Similarly, El Puente partnered with Community Tech NY (CTNY) in July 2021 to raise awareness on the abundance of technology. Luis Munive, staff member of El Puente, explained the need for this education. “By exposing more people to the internet, we hope this can expose them to other careers and more digital learning in the future,” said Munive. This year, the partnership has launched the first Community Tech Lab in Williamsburg, a new space for residents to have access to digital learning. Grounded in empowerment through education CTNY shared on Instagram that, “the lab will support community members to build awareness and confidence around internet networking concepts, learn vital technology skills and develop collective agency to inform larger policy changes.” The lab found at El Puente’s Williamsburg headquarters, just next door to Los Sures Senior Center, will be a destination for generations young and old in the neighborhood to bridge the digital gap together.

With a demand for jobs in the tech industry, St. Nicks Alliance saw this shift as an opportunity to offer residents new ways of expanding their skillset. Larry Rothchild, the director of workforce development, recognized a need for this learning. “We embed digital literacy training into everything we do,” shared Rothchild, “in this way, community members have access to basic levels of technology.” The non-profit organization has been providing opportunities in technical training, with their latest Latinx in Tech initiative representing the growing number of Latino students. Their training on data and Google Analytics work towards technology certifications, and hopefully for many a job in the evolving digital business. Annually, they teach approximately 1,500 adolescents and adults.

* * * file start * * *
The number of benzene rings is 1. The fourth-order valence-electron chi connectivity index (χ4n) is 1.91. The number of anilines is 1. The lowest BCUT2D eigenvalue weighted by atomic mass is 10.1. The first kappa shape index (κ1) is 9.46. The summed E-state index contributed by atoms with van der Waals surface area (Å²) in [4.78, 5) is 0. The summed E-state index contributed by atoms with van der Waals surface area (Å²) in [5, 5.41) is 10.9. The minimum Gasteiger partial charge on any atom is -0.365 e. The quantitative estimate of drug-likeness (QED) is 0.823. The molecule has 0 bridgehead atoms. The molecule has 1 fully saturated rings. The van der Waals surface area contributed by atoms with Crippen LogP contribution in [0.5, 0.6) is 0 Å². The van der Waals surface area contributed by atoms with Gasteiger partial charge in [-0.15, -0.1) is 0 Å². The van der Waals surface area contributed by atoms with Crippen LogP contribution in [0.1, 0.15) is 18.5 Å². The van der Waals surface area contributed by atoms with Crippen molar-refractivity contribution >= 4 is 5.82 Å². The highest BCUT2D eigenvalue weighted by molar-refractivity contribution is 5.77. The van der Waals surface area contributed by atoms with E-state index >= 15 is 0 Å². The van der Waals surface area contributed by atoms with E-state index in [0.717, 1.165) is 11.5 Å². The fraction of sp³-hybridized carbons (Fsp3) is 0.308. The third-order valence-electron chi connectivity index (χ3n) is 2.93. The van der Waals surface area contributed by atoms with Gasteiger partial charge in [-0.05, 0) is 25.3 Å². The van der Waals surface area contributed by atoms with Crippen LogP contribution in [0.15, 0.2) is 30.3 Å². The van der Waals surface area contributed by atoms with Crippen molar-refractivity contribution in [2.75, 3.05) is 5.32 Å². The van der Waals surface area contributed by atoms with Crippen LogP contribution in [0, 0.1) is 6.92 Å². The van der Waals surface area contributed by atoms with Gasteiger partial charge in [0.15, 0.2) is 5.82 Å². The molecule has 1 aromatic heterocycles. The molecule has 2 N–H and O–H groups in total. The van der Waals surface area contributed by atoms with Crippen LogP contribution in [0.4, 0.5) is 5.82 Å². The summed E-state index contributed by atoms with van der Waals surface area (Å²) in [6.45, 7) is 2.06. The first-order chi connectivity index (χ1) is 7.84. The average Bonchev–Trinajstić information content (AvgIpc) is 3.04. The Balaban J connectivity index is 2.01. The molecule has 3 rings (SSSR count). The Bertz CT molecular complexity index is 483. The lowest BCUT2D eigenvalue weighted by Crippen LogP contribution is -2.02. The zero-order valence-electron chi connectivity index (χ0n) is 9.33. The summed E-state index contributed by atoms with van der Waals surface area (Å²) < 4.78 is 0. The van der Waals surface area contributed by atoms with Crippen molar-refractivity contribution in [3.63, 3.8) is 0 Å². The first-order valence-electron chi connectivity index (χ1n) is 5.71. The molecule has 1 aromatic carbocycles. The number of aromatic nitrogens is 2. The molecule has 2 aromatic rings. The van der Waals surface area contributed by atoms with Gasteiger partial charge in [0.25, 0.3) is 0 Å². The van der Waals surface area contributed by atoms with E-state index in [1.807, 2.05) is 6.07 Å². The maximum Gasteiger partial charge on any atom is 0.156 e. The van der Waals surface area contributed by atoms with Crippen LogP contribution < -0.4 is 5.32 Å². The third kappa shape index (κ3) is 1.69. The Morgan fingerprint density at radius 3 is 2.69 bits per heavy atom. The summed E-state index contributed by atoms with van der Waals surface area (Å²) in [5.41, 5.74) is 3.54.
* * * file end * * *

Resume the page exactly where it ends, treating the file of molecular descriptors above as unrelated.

When asked about the importance of digital learning in Latino communities, Luis Munive had some closing thoughts to share. “This is one of the main reasons that we chose to pursue that work. Black and brown folks — we deserve the right to make our decisions in how we live our digital lives.” In Williamsburg, evident solutions like a community network, digital learning, and the neighborhood’s first Community Tech Lab share an ambitious vision to harness technology.